Italy's Democratic Party has taken control of the cities of Rome and Turin in a revival of the fortunes of the country's centre-left and a blow to both the populist right and the struggling Five Star Movement.
After the final votes were counted in elections held this month in multiple Italian cities, former economy minister Roberto Gualtieri won the contest to become mayor of Rome, seizing the capital from Five Star, which also lost Turin to the Democratic Party.
Five Star’s losses are a symbolic blow for the one-time radical group, which stunned Italy’s political establishment by winning the cities in 2016. Five Star later became Italy’s largest party on a campaign to root out corruption and improve public services.
The local polls, which were delayed from the summer due to the pandemic, mark the first indication of voter sentiment following prime minister Mario Draghi’s unexpected entrance into national politics last year.
The Democratic Party, Five Star and Matteo Salvini's League are part of a national unity coalition backing the former European Central Bank president, who has embarked on a multiyear reform and investment plan intended to relaunch Italy's economy following the pandemic.
The centre-left also took control or kept hold of Milan, Naples and Bologna this month, leaving the Italian right with only a victory in the north eastern city of Trieste in spite of previously having had hopes to win multiple cities.
The success of the Democratic Party, now under the leadership of former prime minister Enrico Letta, comes as Matteo Salvini's League has suffered from a loss of momentum within Draghi's unity government.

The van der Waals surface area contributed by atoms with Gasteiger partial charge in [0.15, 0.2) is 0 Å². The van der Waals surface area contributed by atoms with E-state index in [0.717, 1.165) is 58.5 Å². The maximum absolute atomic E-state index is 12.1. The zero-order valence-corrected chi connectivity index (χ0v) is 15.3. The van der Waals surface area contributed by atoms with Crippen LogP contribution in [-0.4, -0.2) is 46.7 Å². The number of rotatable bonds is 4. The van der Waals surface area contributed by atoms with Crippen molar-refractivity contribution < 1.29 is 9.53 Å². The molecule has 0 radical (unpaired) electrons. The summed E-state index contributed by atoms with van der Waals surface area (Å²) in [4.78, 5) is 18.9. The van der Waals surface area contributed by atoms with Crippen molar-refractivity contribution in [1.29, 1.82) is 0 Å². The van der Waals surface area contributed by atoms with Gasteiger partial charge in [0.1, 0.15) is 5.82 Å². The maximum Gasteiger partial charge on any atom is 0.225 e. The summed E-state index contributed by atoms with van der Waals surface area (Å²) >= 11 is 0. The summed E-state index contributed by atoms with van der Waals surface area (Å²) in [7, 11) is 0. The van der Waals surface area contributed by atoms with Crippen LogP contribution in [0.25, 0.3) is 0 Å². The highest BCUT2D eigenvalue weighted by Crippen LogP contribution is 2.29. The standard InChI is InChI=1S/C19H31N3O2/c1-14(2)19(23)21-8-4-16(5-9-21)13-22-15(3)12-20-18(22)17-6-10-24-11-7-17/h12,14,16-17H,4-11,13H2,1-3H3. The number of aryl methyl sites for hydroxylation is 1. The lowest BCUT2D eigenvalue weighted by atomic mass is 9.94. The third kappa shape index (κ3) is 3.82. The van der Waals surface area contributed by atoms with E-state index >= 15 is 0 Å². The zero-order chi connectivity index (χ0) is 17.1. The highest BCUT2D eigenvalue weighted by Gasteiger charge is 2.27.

Three years ago, after the League and Five Star took first and second place in national elections, the pair formed a coalition government that repeatedly clashed with Brussels over spending limits.
But the 2018 general election, in which it won almost a third of the total vote, marked a high point for the Five Star Movement. Likewise the League, which won more than 30 per cent of the national vote in 2019's European elections, has since been narrowly overtaken by Giorgia Meloni's Brothers of Italy as the country's most popular party.
The right’s poor results in the local elections are not currently reflected in national voting intentions, with recent polls showing that the Brothers of Italy and League remained the country’s largest two parties and would be expected to form a coalition government.
The defeated centre-right candidate for Rome, Enrico Michetti, had won the largest share of the vote in the first round but suffered from a string of scandals and gaffs in the run-up to the run off against Mr Gualtieri.
This included an article written by Mr Michetti last year that came to light where he claimed victims of other genocides did not get as much attention as Jewish holocaust victims because they “did not own banks”. Although he apologised for the remarks, he caused further controversy by defending the fascist-associated “Roman salute” arm gesture. – Financial Times